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No major changes likely for consumers after breakup

The proposed division of Microsoft probably wouldn't mean any drastic changes for consumers, at least in the near term.

The proposed division of Microsoft probably wouldn't mean any drastic changes for consumers, at least in the near term.

Habit, familiarity and the relative dearth of buoyant alternatives are some of the intangible factors that will likely allow the Windows operating system and the Microsoft Office software suite to maintain their dominant positions on the desktop.

"Everyone is using Office, Breaking the giant: Special Coverage and that isn't going to change in the near future," said Stephen Baker, an analyst at PC Data. "The software industry seems to standardize on one or two products."

Others say the landscape could change over the long run if the split creates two giants that eventually partner with competitors of the other. "It certainly would make a difference," said Bob Young, chairman of Red Hat Software, whose products compete with Windows. "It would allow the application company to port their applications to non-Microsoft operating systems."

Until then, however, analysts say the momentum will remain with Microsoft. "You would have an applications company that would obviously be the dominant company in the industry with an incredible installed base," said James Ragan, senior analyst at investment bank Crowell Weedon. "It will also probably be able to maintain its leadership position."

Under a proposal issued today, the Justice Department (DOJ) and participating states have requested that Microsoft be broken into two companies: one that controls operating systems and another that concentrates on software applications such as word processing and spreadsheets.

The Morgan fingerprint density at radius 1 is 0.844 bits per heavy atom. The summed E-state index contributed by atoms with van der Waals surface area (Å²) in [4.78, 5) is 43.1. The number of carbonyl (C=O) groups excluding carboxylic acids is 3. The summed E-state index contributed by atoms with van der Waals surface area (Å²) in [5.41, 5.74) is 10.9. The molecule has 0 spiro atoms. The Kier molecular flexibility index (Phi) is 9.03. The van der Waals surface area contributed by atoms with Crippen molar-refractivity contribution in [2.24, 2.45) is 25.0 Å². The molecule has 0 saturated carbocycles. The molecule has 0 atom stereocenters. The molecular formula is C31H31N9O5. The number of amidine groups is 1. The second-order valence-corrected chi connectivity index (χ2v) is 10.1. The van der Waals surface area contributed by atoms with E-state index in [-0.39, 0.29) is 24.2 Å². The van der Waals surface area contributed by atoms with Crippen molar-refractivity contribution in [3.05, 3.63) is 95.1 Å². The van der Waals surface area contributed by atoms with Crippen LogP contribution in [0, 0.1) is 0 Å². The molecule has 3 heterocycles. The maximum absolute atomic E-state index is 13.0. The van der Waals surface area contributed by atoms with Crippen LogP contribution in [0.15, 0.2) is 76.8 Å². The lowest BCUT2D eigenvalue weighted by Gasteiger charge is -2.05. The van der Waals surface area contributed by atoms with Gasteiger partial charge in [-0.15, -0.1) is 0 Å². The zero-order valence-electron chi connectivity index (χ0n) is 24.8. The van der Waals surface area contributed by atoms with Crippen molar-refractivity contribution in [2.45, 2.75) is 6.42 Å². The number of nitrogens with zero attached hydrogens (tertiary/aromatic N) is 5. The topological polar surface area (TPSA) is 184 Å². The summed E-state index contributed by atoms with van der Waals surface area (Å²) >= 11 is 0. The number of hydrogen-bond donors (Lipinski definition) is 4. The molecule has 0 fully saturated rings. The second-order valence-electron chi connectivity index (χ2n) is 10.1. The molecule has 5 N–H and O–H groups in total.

The financial stakes are enormous. Last quarter, the Productivity Applications Group, which is responsible for Office, accounted for $2.59 billion in revenues, more than the $2.3 billion garnered by its Windows counterpart.

In theory, consumers will benefit from new competition if Microsoft is unable to extend its dominance in operating systems to other markets. The courts have found that Microsoft used its Windows franchise to grow its immense market share for software packages like Microsoft Office.

But the government may well find that it is one thing to issue a proclamation and another to enforce it. Many believe, for example, that Microsoft Office will continue to enjoy strong popularity simply because people know how to use it.

Some competitors agree, prompting them to advocate different remedies. "The Microsoft breakup would only split one huge monopoly into multiple monopolies working in tandem. A breakup is unlikely to weaken its position in the marketplace," Corel chief executive Michael Cowpland said in a recent statement. Corel makes competing office software.

Instead, Cowpland suggested behavioral remedies that would make it impossible, for instance, to offer computer makers Windows at a cheaper rate if they also bundle Microsoft Office.

A breakup would likely have more impact on emerging markets where consumer habits have not yet become ingrained. But even then, competitors would not automatically have an upper hand: Like consumers, PC makers and software developers may not change their practices much either. Many have actually benefited from the dominance of Windows because they don't have to develop for multiple operating systems.

"The fact that you've got one relatively stable OS that everyone can write to, it makes development of all products more cost-effective," Baker said.